Paradise and Parenting: Mother’s Day

It’s pretty great to be a mother in Mexico on most days of the year. For one thing, doing almost anything is great when you live in a tropical paradise. I can handle working an entire work week knowing that there’s always something fun to do on the weekend.
But one of the best things about being a mom in Mexico is the fact that you get to celebrate Mother’s Day in a place where mothers pretty much reign supreme. I mean, there IS a Father’s Day, but it doesn’t even have its own special date. It’s listed as the “third Sunday in June”.
But in Mexico, Mother’s Day is always ALWAYS May 10. You kids and dads better have a plan. And it better involve a serenade with mariachi. We used to have neighbors that would awaken their dearly beloved mom and grandma at 4am with a loud, long mariachi performance every May 10. In other words, our own family (next door) was exhausted by noon every May 10 for six long years.
My Mexican musician husband gets up with the kids and breaks out “Las Mananitas” with the guitar, although, being a smart man, tends to wait until at least 9am and puts the coffee on first.
Yes, the people of Mexico know how to love their mamas, and they should. I have never seen a more loving, strong, persistent set of women than Mexican mothers. When I became a mother to two Mexican babies, I knew I was stepping into some pretty big chanclas. It’s been a daunting task to raise children up to a Mexican mother’s standards. I’m still trying to be worthy of the mariachi.
Maybe you wonder (but know better than to ask) why I find mothering so difficult?
1) Because you have to begin the learning on literally no sleep and after the most physically draining ordeal of your life. A woman starts out as a mom the same way an eighteen-year-old begins basic training in the military. It’s like boot camp, but you don’t even get to start until you have stitches and pain in every delicate part of your body. And even if you don’t physically birth your babies, preparing for one can in no way prepare you for one. You cannot be all you can be on minus one hours of sleep.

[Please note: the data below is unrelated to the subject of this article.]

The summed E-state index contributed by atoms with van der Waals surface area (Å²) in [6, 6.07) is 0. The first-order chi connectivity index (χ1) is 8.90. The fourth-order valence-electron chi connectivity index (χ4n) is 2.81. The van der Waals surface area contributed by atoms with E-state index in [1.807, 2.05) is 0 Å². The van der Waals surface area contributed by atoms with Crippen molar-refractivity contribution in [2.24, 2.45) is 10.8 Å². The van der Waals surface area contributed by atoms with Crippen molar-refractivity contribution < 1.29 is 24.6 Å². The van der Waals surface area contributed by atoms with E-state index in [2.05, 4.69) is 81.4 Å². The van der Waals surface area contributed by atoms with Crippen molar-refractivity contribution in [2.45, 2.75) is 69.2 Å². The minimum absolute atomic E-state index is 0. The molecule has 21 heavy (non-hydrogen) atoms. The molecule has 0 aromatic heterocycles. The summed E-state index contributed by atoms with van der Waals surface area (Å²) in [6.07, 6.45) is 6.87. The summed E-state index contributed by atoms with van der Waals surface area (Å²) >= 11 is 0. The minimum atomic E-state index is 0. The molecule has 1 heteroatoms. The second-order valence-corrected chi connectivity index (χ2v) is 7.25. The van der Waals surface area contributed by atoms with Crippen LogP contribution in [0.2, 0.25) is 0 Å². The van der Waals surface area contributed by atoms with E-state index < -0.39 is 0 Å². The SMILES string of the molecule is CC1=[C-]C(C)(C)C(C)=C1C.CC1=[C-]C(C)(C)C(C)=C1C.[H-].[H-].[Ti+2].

2) Because you are responsible for people who appear to be actively trying to hurt themselves. Who are angry when you stop them. Who are attempting to destroy your home and everything you liked about it. Who don’t nap more than twenty minutes a go.
3) Because suddenly there’s no time for yourself. And you used to do things that were fun for only you. You used to do things one at a time. Now you’re cooking, preparing separate lunches for each child, doing laundry and making playdate plans all at the same time with the same two hands that used to hold a really. good. book. For hours at a time.
4) Because teenagers. I shouldn’t need to add anything after that, but when we get teenagers we should have to renew our mom contract because the job is totally different. The stakes are higher, the eye rolls are deeper, the risk of failure is MASSIVE. Almost inevitable, actually. It’s a return to boot camp, except you’re older, so you are too tired to do the wall climb and the crawl through the mud maze so sometimes you fake it. Or lie in the mud and cry.
5) Because, after your stitches, and their stitches, and the nap disappointment, and the exhaustion and the TEENAGERS, they are going to leave you in the end. And you’re not going to remember the infuriating parts or the tired parts or even the terrifying parts. Not really. You’re going to remember the baby smiles and the first steps and the one-armed hugs. You’re going to remember their heads on your lap and the late night talks and the karaoke sessions in your living room where everyone knew all the words to “Living on a Prayer”.

You’ll remember the tea parties and the dance parties and especially the Narnia party where you dressed their dad up as Mr. Tumnus. You’ll remember them whispering “I love you, mommy.”

But they’ll leave anyway, because that’s what is supposed to happen. So then you ask yourself why you did all this. Why did you do it when you’re left sitting alone on their Star Wars blanket in their empty room, remembering the best parts of being their mother?

Well, that’s because they’ll come back. And, if you were a very good Mexican mother, they’ll bring mariachi (hopefully not at 4am).

Happy Mother’s Day.

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